When asked about potential barriers to using a robotic approach, the most common barrier was a surgeon preference of laparoscopy (28.8%), followed by inadequate robotic training (20.5%), inability to get console time (16.4%), no access to a robot at the current institution (16.4%). Other studies have evaluated barriers to robotic utilization, among surgeon preference due to lack of tactile sensation (7); expense of the robotic system, thus lack of access (8); and increased cost of procedure without showing benefits (9).

The authors report several limitations, mainly revolving around the limitations to survey studies, including sample errors and responders’ inaccuracies. In addition, the authors do recognize that while the robotic training program could have played a role in the participants current practice, this study cannot show a definite causative relationship. Other recent literature on the use of robotic techniques in colorectal surgery support the growing prevalence and safety of robotic colorectal surgery. Halabi et al., in a nationwide analysis, noted an increase in robotic colorectal surgery over 2009–2010, with robotic approaches constituting 2.78% of all cases (5). This rate has been replicated in other nation-wide studies (10). Consistent with Disbrow et al., Halabi and colleagues found that rectal cancer was also the most common indication for robotic surgery. Robotic surgery was also associated with an increased cost, higher rates of bleeding (for colon cases only), and lower rates of conversion to open compared to laparoscopy, but equivalent in terms of length-of-stay, morbidity, and leak rates (5). Other recent studies have shown that robotic approaches in abdominal and pelvic cases were associated with longer operative time but decrease length of stay (11).

In 2016, a roundtable consensus of experts in robotic surgery developed a three-step proposal for robotic colorectal surgery training, consisting of a basic training module, and advanced training module, and supervised clinical practice of increasing complexity (12). However, there have been few other studies on the training of surgeons in robotic colorectal surgery (13), most of which are small, single-institution case series (14-16). For example, Guend et al. examined the learning curve of colorectal cancer resections among surgeons at a single institution and determined that in order to establish a robotic colorectal surgery program, an average of 75 cases are needed to reach proficiency, with a shorter learning curve observed as the training program becomes more established (17).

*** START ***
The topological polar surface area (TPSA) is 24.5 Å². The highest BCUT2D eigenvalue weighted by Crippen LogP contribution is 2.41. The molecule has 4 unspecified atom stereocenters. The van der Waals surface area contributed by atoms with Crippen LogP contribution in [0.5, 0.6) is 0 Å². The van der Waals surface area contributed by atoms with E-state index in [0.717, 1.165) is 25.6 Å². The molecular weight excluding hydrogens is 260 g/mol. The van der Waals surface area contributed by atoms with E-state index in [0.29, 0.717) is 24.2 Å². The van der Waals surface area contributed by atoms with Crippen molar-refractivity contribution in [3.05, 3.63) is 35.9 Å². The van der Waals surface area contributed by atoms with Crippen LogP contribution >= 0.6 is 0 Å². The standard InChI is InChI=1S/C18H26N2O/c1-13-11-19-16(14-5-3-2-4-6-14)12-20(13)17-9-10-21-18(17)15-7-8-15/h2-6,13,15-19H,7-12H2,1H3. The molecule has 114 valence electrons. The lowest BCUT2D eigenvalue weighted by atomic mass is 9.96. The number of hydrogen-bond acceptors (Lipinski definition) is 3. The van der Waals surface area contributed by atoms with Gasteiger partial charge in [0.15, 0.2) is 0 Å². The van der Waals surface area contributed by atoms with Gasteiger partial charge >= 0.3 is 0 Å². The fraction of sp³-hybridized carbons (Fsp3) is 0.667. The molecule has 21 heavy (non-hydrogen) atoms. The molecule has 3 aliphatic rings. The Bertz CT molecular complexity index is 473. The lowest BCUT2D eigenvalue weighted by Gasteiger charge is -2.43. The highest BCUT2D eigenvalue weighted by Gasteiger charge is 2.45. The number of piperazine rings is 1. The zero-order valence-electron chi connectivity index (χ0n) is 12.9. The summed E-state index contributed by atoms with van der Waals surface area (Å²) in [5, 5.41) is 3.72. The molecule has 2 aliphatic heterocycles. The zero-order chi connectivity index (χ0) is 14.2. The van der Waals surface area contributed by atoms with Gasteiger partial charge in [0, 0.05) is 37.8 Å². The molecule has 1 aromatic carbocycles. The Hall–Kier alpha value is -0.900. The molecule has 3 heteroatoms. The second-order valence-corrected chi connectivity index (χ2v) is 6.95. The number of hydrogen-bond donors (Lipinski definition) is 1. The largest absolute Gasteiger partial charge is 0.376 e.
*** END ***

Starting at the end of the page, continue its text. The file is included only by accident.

Thus, the study by Disbrow et al. has important implications for the future of robotic colorectal surgery. First, it shows that MIS approaches to colorectal surgery have significantly increased and are higher than previously reported. There is a higher implementation of robotics in rectal resections, compared to colon resection. This suggests that recent colorectal fellowship graduates feel comfortable using robotic surgery for complex cases. Although the authors claim that this increase may have been impacted by the implementation of a national robotics training program, this association is unclear. Further studies are needed to establish this relationship. Another impact of these findings is the need to assess the outcomes of the robotic, laparoscopic, and open cases done by this growing cohort of surgeons who have received robotic training during their colorectal fellowship. Future studies should focus on assessing not just the volume, but the quality of cases done by these different approaches.


Acknowledgements

None.


Footnote

Conflicts of Interest: Dr. Pryor is a speaker for Ethicon, Gore, Merck and Stryker, and a consultant for Medtronic. She has research support from Baronova and Obalon. The other authors have no conflicts of interest to declare.


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doi: 10.21037/ales.2018.03.11
Cite this article as: Altieri MS, Bevilacqua LA, Pryor AD. The growing use of robotics training in colorectal surgery: a pivotal point for assessment of outcomes. Ann Laparosc Endosc Surg 2018;3:27.